Physics 1  Chapter 9
Circular Motion
Terms & Objectives
Note: The following terms and objectives are based on the Indiana Standards 2000 for Physics 1. You may download the complete physics standards by clicking here, or view the standards relevant to Chapter 9  Circular Motion here.
New Terms in Chapter 9:
axis

rotation

revolution

rotational speed

linear speed

centripetal acceleration

centripetal force

centrifugal force

rotating reference frame

simulated gravity

fictitious force


Chapter 9 Objectives:
When you have completed chapter 9, you should be able to:
 ... distinguish between rotations and revolutions.
 ... distinguish between linear velocity and rotational velocity, and
discuss the relation between them.
 ... define centripetal acceleration, and tell the direction in
which a centripetal acceleration acts.
 ... calculate the centripetal acceleration of an object using a = v^{2}/r.
 ... define centripetal force, tell the direction in which a
centripetal force acts, and give examples of centripetal forces.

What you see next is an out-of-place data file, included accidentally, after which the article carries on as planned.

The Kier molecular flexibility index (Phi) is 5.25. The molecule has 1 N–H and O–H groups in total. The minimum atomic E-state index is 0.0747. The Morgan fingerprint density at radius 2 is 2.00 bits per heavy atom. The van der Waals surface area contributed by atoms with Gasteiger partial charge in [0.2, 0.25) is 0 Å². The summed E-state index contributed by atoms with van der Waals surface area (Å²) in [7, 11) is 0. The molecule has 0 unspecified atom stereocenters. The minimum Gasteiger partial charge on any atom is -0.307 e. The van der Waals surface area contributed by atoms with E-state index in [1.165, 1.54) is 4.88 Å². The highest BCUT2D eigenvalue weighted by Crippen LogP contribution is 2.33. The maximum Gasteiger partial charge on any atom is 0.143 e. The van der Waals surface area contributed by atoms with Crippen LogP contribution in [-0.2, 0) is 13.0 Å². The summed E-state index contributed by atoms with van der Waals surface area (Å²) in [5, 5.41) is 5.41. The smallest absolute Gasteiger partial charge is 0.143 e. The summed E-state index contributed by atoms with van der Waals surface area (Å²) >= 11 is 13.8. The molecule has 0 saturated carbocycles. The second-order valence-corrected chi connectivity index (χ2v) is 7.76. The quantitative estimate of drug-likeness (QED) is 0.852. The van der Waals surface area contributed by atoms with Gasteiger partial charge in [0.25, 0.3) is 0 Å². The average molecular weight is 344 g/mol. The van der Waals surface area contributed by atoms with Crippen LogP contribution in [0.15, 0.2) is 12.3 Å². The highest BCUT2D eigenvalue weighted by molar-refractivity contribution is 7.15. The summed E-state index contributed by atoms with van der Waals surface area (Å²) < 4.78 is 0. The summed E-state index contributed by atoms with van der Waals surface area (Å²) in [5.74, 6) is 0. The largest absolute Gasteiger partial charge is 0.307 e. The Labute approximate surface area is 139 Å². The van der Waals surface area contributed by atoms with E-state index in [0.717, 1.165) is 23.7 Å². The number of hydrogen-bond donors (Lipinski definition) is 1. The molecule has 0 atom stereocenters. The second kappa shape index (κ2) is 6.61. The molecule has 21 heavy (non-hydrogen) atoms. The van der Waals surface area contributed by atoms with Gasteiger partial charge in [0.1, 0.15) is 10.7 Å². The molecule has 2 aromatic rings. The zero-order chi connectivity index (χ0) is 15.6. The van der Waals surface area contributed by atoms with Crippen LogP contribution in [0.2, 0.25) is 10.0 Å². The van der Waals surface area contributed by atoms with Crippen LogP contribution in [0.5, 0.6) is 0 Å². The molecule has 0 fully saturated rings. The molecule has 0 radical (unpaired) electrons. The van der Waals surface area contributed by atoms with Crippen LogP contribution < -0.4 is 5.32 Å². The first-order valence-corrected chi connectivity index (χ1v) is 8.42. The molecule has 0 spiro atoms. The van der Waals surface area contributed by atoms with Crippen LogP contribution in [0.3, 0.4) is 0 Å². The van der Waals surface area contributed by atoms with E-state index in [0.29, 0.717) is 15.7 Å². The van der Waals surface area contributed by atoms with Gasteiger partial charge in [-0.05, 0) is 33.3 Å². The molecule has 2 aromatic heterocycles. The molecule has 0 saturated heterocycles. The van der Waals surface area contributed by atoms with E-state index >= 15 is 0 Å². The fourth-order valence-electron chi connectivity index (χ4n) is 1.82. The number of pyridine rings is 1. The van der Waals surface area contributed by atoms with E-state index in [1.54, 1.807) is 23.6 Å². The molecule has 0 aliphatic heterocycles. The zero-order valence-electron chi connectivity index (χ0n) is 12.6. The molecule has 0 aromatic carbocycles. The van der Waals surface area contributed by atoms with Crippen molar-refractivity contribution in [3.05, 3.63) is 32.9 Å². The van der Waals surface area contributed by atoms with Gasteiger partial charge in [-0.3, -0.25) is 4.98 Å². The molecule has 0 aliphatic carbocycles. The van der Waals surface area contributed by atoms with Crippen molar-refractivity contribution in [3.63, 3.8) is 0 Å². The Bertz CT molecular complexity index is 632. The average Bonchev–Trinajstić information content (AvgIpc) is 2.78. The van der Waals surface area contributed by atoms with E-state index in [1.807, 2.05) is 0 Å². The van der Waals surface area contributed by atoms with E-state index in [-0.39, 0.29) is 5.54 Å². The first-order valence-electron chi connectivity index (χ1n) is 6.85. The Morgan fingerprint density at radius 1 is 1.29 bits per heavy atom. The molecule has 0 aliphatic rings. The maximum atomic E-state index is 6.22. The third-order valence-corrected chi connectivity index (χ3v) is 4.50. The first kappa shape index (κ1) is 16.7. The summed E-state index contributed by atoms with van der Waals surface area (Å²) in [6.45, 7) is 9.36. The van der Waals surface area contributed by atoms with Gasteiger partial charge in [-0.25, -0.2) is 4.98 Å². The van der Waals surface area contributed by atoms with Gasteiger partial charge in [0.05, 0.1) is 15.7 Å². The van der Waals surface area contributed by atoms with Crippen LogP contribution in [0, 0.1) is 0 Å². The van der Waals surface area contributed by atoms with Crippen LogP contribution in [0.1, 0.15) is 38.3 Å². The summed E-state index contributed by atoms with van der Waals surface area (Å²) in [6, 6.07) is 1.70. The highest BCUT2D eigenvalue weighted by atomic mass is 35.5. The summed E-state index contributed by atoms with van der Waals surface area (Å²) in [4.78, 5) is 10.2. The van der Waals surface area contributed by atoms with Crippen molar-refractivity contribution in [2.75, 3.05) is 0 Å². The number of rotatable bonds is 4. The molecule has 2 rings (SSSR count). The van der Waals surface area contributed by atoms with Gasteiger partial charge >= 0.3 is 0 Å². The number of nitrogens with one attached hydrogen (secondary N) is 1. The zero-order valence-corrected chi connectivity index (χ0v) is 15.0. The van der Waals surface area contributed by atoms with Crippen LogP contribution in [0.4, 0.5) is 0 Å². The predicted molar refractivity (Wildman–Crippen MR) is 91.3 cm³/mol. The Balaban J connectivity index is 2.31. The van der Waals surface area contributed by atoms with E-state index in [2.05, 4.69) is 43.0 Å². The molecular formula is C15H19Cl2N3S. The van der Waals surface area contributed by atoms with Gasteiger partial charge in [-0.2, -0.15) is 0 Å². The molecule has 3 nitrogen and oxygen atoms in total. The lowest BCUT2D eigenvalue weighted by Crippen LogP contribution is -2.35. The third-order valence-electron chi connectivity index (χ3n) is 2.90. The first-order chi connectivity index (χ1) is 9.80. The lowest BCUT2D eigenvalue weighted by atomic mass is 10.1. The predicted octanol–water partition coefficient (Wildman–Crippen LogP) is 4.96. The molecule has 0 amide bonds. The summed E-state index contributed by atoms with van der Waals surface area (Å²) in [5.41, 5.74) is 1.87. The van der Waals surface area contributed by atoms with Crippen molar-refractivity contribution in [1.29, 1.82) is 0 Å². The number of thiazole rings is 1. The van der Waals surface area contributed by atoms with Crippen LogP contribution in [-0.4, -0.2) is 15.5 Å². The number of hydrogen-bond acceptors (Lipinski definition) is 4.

... calculate the centripetal force on an object using F = mv^{2}/r.
 ... distinguish between centripetal force and centrifugal
forces, and tell how centrifugal forces seem to arise in rotating
reference frames, and tell why the centrifugal force is a
fictitious force.
 ... describe how gravity can be simulated in space and how the rotation of the Earth affects weight.
Possible Misconceptions to Correct:
Do you believe that any of the following statements are true? They
AREN'T! When you finish Chapter 9, you should
understand that each of these statements is FALSE,
and WHY.
 WRONG: Rotating and revolving are the same
thing.
 WRONG: Your linear speed is the same no
matter where you sit on a merrygoround.
 WRONG: An object moving in a circle at
constant speed is not accelerating.
 WRONG: There is an outwardpointing force on
an object moving in a circle.
last update June 6, 2008 by JL Stanbrough